The World Is Not Enough for Humans --Humanity's environmental impact has reached an unprecedented scope, and it's getting worse by David Biello
Sadly, I've come to the conclusion that we humans are not not capable of solving our really critical problems through reason, knowledge, organization and intelligence.

So Senator Reid ...

Today's Must Read

So now that the country has undergone its collective tutorial on the torture technique waterboarding (see here, here, and here if you missed class), Congress is ready to begin voting on the nomination of Michael Mukasey for attorney general.

So Senator Reid once again takes out his RUBBER STAMP for a Bush nominee. By being a non-leading 'leader of the Senate' Reid is ensuring that Mukasey will be approved. Reid helps Bush appoint another pro-torture Attorney General, albeit one not as stupid as the previous one.

I just don't think these people understand that as the driver of a bank robber's getaway vehicle is taking part in the crime the failure of our Senators and Representatives to fight this administration when it is doing wrong (which is most, if not all, of the time) makes them complicit in the crimes being committed in our names. They are also responsible and should be placed in the dock along with Bush and his gang of criminals.

I thought the problem might be generational but then I look at the younger elected Democrats, like Representative Giffords from Arizona and even Senator Obama and I see the same tendencies to the mere spouting of platitudes; making spurious justifications and excessive excuses.

I realize that the Republicans are worse, but Democrats just ain't no prize either ...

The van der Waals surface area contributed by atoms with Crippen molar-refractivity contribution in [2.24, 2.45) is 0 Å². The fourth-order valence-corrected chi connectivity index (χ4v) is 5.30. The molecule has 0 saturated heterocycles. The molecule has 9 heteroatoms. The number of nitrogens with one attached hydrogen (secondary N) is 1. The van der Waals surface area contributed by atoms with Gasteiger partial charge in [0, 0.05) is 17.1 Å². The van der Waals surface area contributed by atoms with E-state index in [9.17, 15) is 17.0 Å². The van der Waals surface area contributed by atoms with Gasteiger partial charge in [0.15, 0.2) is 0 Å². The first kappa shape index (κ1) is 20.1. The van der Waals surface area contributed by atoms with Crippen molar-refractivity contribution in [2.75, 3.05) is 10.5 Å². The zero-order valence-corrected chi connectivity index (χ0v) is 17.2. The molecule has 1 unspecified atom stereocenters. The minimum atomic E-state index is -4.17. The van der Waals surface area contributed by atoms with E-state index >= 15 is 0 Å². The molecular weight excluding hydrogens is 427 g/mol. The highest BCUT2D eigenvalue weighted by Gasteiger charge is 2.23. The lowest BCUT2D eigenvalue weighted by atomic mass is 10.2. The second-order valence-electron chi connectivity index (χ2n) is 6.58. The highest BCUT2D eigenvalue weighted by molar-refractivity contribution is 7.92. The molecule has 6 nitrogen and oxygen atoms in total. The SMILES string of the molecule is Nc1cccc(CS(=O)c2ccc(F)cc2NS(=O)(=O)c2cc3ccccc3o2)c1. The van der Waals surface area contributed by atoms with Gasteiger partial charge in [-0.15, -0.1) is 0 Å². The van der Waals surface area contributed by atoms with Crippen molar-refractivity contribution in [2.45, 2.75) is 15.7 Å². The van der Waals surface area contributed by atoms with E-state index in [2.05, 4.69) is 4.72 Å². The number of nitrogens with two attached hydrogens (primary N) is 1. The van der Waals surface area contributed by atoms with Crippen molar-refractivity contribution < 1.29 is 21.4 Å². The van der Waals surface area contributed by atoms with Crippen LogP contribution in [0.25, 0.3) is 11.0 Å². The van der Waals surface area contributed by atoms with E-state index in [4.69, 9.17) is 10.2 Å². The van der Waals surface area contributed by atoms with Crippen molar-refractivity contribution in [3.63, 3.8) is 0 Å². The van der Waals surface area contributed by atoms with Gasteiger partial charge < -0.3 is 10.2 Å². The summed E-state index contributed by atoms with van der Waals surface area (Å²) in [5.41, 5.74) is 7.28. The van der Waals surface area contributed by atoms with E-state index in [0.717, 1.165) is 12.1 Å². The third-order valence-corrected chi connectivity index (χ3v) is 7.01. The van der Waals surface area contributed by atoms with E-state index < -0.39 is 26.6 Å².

Yesterday's QUOTES ...

McCain is a bloodthirsty right wing warmonger. But he's not an outright sadist. That is the range of what passes for morality among the GOP candidates.

And by the way, he's losing because of it.

... No one seems to notice that, as with everything else in Iraq, the Iraqis are going to do what they want, when they want. When al-Sadr lays down his arms, there will be relative peace. When he takes them up, Americans will die in dozens.

Regardless, the fortunes of Iraq will turn on Iraqi decisions made in Baghdad and Najaf, not in Washington, D.C. and the halls of Congress. As this situation shows, peace in Iraq lies in the hands of Iraqis. It cannot—and will not—be forced by Americans at the point of a gun.

Saturday, November 3, 2007

Arizona High Country Campground ...

The pictures to the left are from the Arizona High Country Campground which is nice and un-parkinglot-like (which is my main complaint about RV joints). The park is under construction and at this stage looks like it has been well designed.